LTE brings a world of change in the way mobile networks function, starting from the radio network propagation mechanisms to the data exchange within the core network. Having a high-capacity IP network ultimately means reaching out with the internet in everyone’s pocket, literally. The mobile device market reached a critical inflection point at the start of 2011: for the first time, more than half the world’s global internet users – roughly 1 billion people – accessed the internet from a mobile device.

This means the market available for mobile devices is huge and has great prospects. Companies are porting their services for mobile applications, with an increasing diversity of traffic coming through the mobile networks. These include accessing business and personal applications that were once housed in more secure PC and corporate computer environments, including corporate messaging, e-mail and Intranet access, conducting personal finance and banking activities and using mobile devices to take advantage of the growing number of new retail mobile payment applications and services.

Femtocells are seen as a solution to the capacity and propagation issues. Giving home users access to your mobile network is risky business, as it will be easier to gain control of the traffic flow at that node and even to create an attack on the mobile network, so their security is a critical aspect.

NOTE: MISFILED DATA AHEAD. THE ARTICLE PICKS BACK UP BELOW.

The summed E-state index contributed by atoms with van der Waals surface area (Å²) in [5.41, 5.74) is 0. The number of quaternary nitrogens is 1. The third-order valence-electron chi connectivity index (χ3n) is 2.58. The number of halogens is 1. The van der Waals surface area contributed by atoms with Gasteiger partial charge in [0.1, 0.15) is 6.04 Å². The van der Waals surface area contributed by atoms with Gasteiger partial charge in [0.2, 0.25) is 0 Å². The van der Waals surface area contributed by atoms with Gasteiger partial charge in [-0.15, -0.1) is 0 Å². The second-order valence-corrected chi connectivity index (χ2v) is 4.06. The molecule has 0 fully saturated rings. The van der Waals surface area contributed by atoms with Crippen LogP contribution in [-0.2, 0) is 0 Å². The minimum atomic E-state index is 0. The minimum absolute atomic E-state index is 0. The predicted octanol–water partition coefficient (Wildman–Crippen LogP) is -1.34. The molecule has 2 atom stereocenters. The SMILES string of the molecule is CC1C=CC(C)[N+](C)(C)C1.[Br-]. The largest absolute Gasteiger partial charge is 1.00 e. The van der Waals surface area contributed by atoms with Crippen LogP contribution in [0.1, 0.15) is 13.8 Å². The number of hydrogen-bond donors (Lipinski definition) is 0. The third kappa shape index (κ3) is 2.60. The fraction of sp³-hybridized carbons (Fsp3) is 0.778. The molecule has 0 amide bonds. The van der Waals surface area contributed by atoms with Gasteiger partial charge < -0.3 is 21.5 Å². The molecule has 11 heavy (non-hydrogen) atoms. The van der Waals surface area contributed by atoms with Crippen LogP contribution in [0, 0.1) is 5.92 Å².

Pushing Things To The Edge

Moving the entire network to IP packets brings huge benefits, but it does come with one big security drawback: malitious attacks. The end devices are used to collect important information and are the interface of the users with their internet identity, so their security is critical. However, during the rush to be first on the market, many producers disregard this very important aspect. As we were discussing in the previous articles, the number of mobile devices (both tablets and mobile phones, and soon M2M devices) is due to surge in the upcoming years. The sheer number of vulnerable mobile devices can lead to great threats, many of them posessing an open system architecture to encourage the app developers.

Windows is a good example for our case: at the beginning of computing, noone took the aspect of security into account. It took time for both black hat and white hat hackers to learn about the vulnerabilities of the systems and develop exploits. The situation is somewhat similar, but the adoption is different. Computers evolved gradually, starting from those big machines with punch cards to the blazing fast laptops that we see today, from the ’80s till today. The smartphone adoption is taking place10 TIMES faster, and going up.

In these circumstances, the potential for DDoS is incredible. Imagine the magnitude of the distributed attack using this number of potential zombies. The FBI has issued a warning on new trojans for Android, Loozfon and FinFisher, with the ability to steal information and identity (the IMEI and phone number) and to remotely control and monitor the compromised device. This is meant to be taken as a warning, as the evolution of malware for mobile devices is intensifying, with an exponentially-growing number of threats. How great is it to have all your conversations recorded and your geolocation tracked?

One of the big problems of moving to a distributed architecture is the vulnerability of the systems, as the end devices still lack the resources to implement complex security mechanisms. This opens up some vulnerability issues in the system that need to be covered by re-thinking the architecture and increasing the control over the data traffic. As even the technology educated mobile phone users can become victims, this phaenomenon is difficult to control. Therefore, it is up to the telecom operators and the ISP-s to mitigate threats and find security solutions.